Diana (who's grinning and having a lot of fun on this side of the computer!)

Tuesday, October 16, 2012

Point of view, in general

NOTE: This is a larger issue/technique than one post. Look for more on point of view in the weeks to come :)
The Problem:
The first story I wrote, when I started writing seriously, was told primarily from the point of view of the young protagonist in third person limited. As he found things out, we found things out. Simple, straightforward storytelling, right?

Not so much.

One of the hardest tasks of a writer is staying in one person's head. Only one person's. The characters we meet/create often have so much to say, so many comments to make on the action, they all want their chance at the microphone.

Yet, if you give each of them equal time, the story becomes muddied. Just whose story is this, anyway? Who am I supposed to care about more? Why him/her and not this other guy?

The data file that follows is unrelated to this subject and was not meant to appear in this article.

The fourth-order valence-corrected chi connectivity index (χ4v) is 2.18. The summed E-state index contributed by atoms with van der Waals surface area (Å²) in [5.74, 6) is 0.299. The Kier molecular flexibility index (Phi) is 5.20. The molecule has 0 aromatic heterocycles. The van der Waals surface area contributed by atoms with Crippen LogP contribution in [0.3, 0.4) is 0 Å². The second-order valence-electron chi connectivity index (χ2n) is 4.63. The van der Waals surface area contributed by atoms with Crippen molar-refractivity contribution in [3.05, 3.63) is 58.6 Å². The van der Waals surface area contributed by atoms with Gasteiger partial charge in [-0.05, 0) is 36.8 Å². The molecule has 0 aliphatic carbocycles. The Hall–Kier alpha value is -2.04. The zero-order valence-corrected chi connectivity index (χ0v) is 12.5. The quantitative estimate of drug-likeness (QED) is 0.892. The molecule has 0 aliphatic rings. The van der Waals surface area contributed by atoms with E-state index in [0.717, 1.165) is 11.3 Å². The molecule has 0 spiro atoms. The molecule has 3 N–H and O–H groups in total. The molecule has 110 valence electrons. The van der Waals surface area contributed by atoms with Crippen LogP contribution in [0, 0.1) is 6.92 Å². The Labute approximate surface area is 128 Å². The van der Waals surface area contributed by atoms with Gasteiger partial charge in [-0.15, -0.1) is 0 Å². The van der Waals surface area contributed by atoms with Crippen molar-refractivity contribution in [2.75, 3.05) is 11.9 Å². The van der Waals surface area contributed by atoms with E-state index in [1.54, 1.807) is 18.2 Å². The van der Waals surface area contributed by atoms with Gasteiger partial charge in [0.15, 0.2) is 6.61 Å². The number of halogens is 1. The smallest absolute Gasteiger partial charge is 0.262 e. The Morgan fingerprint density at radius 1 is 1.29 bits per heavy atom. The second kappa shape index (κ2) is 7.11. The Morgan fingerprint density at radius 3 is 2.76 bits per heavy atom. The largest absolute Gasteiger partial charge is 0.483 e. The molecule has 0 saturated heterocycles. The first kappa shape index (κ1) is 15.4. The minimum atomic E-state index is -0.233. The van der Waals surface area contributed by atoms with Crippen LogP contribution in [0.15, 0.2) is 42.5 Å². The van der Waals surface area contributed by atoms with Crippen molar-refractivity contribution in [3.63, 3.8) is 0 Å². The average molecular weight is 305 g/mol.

When you try to tell too many points of view, a phenomenon known as "head-hopping" occurs. This is where you bounce the reader's focus back and forth between two (or more!) characters without regard as to what's really important.

Take that first, and so far, unpublished, novel I wrote. The story's going along for nearly forty pages in the protagonist's point of view when, bam! There's a paragraph where you hear the inside thoughts and feelings of the person he's talking to and then, bam! Back to the protagonist's point of view for another three pages before, bam!